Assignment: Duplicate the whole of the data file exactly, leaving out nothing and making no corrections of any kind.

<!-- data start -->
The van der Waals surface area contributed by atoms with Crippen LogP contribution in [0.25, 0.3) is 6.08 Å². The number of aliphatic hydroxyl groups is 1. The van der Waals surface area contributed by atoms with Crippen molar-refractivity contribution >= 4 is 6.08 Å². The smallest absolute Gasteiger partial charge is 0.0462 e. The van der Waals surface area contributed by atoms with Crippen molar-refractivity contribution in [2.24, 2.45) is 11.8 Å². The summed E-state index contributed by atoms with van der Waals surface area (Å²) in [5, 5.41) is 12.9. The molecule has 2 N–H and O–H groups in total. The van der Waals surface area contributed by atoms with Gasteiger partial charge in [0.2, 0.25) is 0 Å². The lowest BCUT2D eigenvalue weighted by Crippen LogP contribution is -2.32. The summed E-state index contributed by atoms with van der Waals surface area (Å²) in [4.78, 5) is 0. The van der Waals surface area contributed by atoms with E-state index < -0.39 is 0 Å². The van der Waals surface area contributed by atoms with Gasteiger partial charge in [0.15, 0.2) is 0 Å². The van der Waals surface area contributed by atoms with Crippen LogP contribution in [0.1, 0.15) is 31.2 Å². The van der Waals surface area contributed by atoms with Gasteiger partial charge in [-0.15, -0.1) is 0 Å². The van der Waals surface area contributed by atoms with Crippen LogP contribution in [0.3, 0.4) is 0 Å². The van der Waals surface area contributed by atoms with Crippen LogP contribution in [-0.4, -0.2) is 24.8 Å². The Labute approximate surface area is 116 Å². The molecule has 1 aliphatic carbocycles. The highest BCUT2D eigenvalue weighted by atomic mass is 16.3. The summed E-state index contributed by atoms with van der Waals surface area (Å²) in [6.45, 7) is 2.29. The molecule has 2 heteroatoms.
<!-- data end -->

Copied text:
The van der Waals surface area contributed by atoms with Crippen LogP contribution in [0.25, 0.3) is 6.08 Å². The number of aliphatic hydroxyl groups is 1. The van der Waals surface area contributed by atoms with Crippen molar-refractivity contribution >= 4 is 6.08 Å². The smallest absolute Gasteiger partial charge is 0.0462 e. The van der Waals surface area contributed by atoms with Crippen molar-refractivity contribution in [2.24, 2.45) is 11.8 Å². The summed E-state index contributed by atoms with van der Waals surface area (Å²) in [5, 5.41) is 12.9. The molecule has 2 N–H and O–H groups in total. The van der Waals surface area contributed by atoms with Gasteiger partial charge in [0.2, 0.25) is 0 Å². The lowest BCUT2D eigenvalue weighted by Crippen LogP contribution is -2.32. The summed E-state index contributed by atoms with van der Waals surface area (Å²) in [4.78, 5) is 0. The van der Waals surface area contributed by atoms with E-state index < -0.39 is 0 Å². The van der Waals surface area contributed by atoms with Gasteiger partial charge in [0.15, 0.2) is 0 Å². The van der Waals surface area contributed by atoms with Crippen LogP contribution in [0.1, 0.15) is 31.2 Å². The van der Waals surface area contributed by atoms with Gasteiger partial charge in [-0.15, -0.1) is 0 Å². The van der Waals surface area contributed by atoms with Crippen LogP contribution in [0.3, 0.4) is 0 Å². The van der Waals surface area contributed by atoms with Crippen LogP contribution in [-0.4, -0.2) is 24.8 Å². The Labute approximate surface area is 116 Å². The molecule has 1 aliphatic carbocycles. The highest BCUT2D eigenvalue weighted by atomic mass is 16.3. The summed E-state index contributed by atoms with van der Waals surface area (Å²) in [6.45, 7) is 2.29. The molecule has 2 heteroatoms.